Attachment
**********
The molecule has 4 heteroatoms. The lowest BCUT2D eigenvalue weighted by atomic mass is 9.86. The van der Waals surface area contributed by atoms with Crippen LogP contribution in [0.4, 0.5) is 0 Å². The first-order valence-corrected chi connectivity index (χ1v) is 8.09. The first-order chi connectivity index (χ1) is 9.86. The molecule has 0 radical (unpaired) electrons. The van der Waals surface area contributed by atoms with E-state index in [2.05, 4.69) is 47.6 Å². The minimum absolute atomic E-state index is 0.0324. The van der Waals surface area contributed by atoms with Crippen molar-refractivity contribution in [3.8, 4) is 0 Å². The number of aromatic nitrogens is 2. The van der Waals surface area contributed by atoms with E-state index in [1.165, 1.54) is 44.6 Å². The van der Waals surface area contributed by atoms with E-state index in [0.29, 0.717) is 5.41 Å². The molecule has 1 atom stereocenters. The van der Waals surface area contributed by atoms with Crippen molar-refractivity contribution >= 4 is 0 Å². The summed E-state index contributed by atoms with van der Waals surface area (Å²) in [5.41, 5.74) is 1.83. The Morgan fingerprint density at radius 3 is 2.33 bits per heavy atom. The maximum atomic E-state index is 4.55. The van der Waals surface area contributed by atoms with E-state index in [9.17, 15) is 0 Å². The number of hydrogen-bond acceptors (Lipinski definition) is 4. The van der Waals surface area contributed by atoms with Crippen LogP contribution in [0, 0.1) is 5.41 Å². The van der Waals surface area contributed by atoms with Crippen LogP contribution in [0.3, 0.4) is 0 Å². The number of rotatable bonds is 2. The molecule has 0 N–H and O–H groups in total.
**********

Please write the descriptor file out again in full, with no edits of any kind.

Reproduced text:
The molecule has 4 heteroatoms. The lowest BCUT2D eigenvalue weighted by atomic mass is 9.86. The van der Waals surface area contributed by atoms with Crippen LogP contribution in [0.4, 0.5) is 0 Å². The first-order valence-corrected chi connectivity index (χ1v) is 8.09. The first-order chi connectivity index (χ1) is 9.86. The molecule has 0 radical (unpaired) electrons. The van der Waals surface area contributed by atoms with E-state index in [2.05, 4.69) is 47.6 Å². The minimum absolute atomic E-state index is 0.0324. The van der Waals surface area contributed by atoms with Crippen molar-refractivity contribution in [3.8, 4) is 0 Å². The number of aromatic nitrogens is 2. The van der Waals surface area contributed by atoms with E-state index in [1.165, 1.54) is 44.6 Å². The van der Waals surface area contributed by atoms with E-state index in [0.29, 0.717) is 5.41 Å². The molecule has 1 atom stereocenters. The van der Waals surface area contributed by atoms with Crippen molar-refractivity contribution >= 4 is 0 Å². The summed E-state index contributed by atoms with van der Waals surface area (Å²) in [5.41, 5.74) is 1.83. The Morgan fingerprint density at radius 3 is 2.33 bits per heavy atom. The maximum atomic E-state index is 4.55. The van der Waals surface area contributed by atoms with E-state index in [9.17, 15) is 0 Å². The number of hydrogen-bond acceptors (Lipinski definition) is 4. The van der Waals surface area contributed by atoms with Crippen LogP contribution in [0, 0.1) is 5.41 Å². The van der Waals surface area contributed by atoms with Crippen LogP contribution in [0.3, 0.4) is 0 Å². The number of rotatable bonds is 2. The molecule has 0 N–H and O–H groups in total.